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Coordinates: 7°09′N 3°21′E / 7.15°N 3.35°E / 7.15; 3.35 Ago-Oba is electoral ward 13 in the city of Abeokuta, Ogun State, Nigeria.[1] It is part of the Abeokuta South Local Government Area.[2]


Ago Oba (Camp of the Oba) is a community in the Owu section of Abeokuta whose people claim to originate from the ancient Oba kingdom. It is not clear whether Ago Oba was formed due to migration of Owu people during the 19th Century Yoruba wars, or whether the people arrived at an earlier time.[citation needed]

The main economic activities are trading, textile making, artisan work and transportation activities. Houses tend to be occupied by from six to twenty people, using shallow wells for water. This water does not meet World Health Organization standards, and when untreated creates a serious health risk.[3] In the past, the ward has been subject to perennial flooding, but recently efforts have been made to improve the drainage.[2] The Anglican community in Ago-Oba parish is served by St. Michael's Church.[4]

Notable people[edit]

Former Ogun state governor Olusegun Osoba holds the traditional title of Otun of Ago-Oba, among others.[5] In the April 2011 Presidential elections Osoba cast his vote in Ago-Oba for candidate Nuhu Ribadu of the Action Congress of Nigeria. Ribadu was the clear winner in the ward, with 142 votes to 65 for the PDP and 5 for the CPC.[1] Former President Olusegun Obasanjo is of the Owu people. When his wife Stella Obasanjo died in 2005, her body was brought from Lagos to the Winners Chapel in Ago-Oba, from where she was taken to be buried in the Obasanjo family compound in nearby Ita-Eko.[6][7] Alexander Abiodun Adebayo Bada (1930 - 2000), second leader of the Celestial Church of Christ Worldwide, was son of the Baale, or paramount head of Ago-Oba, a former president of the Ikeja customary court in Lagos and the organist of the African Church in Ereko-Lagos.[8] The Seriki of Egbaland, Dr. Lateef Adegbite, has his office in Ago-Oba.[9]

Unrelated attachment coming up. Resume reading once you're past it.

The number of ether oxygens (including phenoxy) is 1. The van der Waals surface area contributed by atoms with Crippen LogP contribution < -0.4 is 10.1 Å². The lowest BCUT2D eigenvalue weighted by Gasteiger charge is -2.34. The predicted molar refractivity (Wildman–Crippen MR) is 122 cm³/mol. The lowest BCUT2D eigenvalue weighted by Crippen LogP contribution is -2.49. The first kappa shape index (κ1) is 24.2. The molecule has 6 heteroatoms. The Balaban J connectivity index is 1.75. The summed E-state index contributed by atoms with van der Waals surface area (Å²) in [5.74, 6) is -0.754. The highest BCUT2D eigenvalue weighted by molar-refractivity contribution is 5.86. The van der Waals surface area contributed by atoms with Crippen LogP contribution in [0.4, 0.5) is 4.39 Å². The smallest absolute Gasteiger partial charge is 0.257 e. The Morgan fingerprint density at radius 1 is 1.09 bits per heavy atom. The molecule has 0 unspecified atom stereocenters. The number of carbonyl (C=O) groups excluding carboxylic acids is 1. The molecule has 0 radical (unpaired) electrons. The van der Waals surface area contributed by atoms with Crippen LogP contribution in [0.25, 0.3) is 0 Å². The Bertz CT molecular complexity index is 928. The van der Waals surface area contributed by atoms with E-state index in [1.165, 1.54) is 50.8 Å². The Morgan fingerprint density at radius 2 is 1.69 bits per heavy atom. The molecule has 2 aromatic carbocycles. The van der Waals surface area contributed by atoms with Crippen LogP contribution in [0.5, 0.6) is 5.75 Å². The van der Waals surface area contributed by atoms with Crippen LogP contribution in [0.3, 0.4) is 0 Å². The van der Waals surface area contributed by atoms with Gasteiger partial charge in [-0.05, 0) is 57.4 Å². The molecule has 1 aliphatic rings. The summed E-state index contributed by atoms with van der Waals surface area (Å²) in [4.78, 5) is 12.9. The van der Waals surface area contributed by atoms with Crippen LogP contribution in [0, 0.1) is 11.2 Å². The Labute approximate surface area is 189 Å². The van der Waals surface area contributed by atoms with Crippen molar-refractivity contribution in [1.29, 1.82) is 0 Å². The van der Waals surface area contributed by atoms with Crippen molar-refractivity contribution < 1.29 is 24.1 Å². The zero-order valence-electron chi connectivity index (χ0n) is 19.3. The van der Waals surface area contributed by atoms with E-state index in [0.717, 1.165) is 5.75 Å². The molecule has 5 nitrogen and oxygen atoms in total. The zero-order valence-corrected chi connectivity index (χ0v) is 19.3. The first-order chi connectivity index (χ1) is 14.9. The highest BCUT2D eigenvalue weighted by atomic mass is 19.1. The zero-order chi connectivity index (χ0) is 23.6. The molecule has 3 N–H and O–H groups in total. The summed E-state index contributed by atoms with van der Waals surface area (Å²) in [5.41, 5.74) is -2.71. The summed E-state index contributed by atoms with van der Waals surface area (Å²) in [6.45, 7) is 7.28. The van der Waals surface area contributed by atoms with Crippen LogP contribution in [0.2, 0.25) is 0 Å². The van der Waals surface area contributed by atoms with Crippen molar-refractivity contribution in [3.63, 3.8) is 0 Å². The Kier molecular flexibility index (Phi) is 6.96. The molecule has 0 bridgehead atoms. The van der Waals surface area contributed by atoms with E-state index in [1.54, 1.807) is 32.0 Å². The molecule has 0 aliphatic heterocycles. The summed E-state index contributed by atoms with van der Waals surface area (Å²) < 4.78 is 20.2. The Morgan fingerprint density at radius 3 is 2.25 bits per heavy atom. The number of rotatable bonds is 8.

1. ^ a b "Obasanjo, Daniel win units for Jonathan". InDepth Nigeria. April 17, 2011. Retrieved 2011-06-11. 
  2. ^ a b "Abeokuta South". Ogun State Government. Archived from the original on 2011-01-22. Retrieved 2011-06-11. 
  3. ^ E.O. Orebiyi; J.A. Awomeso; O.A. Idowu; O. Martins; O. Oguntoke; A.M. Taiwo (2010). "Assessment of Pollution Hazards of Shallow Well Water in Abeokuta and Environs, Southwest, Nigeria" (PDF). American Journal of Environmental Sciences. 6 (1): 50–56. doi:10.3844/ajessp.2010.50.56. ISSN 1553-345X. [permanent dead link]
  4. ^ "ABEOKUTA WEST ARCHDEACONRY" (PDF). Church of Nigeria. Archived from the original (PDF) on 2011-09-26. Retrieved 2011-06-11. 
  5. ^ George Oji (January 13, 2002). "PDP Should Forget Yorubaland, Says Adesanya". ThisDay. Retrieved 2011-06-11. 
  6. ^ "Stella Obasanjo interred in Abeokuta". The Guardian. Oct 28, 2005. Retrieved 2011-06-11. 
  7. ^ "Stella's body arrives in Abeokuta, burial rites begin". BNW News. October 28, 2005. Retrieved 2011-06-11. 
  8. ^ "Bada, Alexander Abiodun Adebayo". Dictionary of African Christian Biography. Retrieved 2011-06-11. 
  9. ^ Moshood Adebayo (October 19, 2008). "Egba chiefs to Daniel: Apologise to Alake". The Sun (Nigeria). Archived from the original on 2011-08-10. Retrieved 2011-06-11.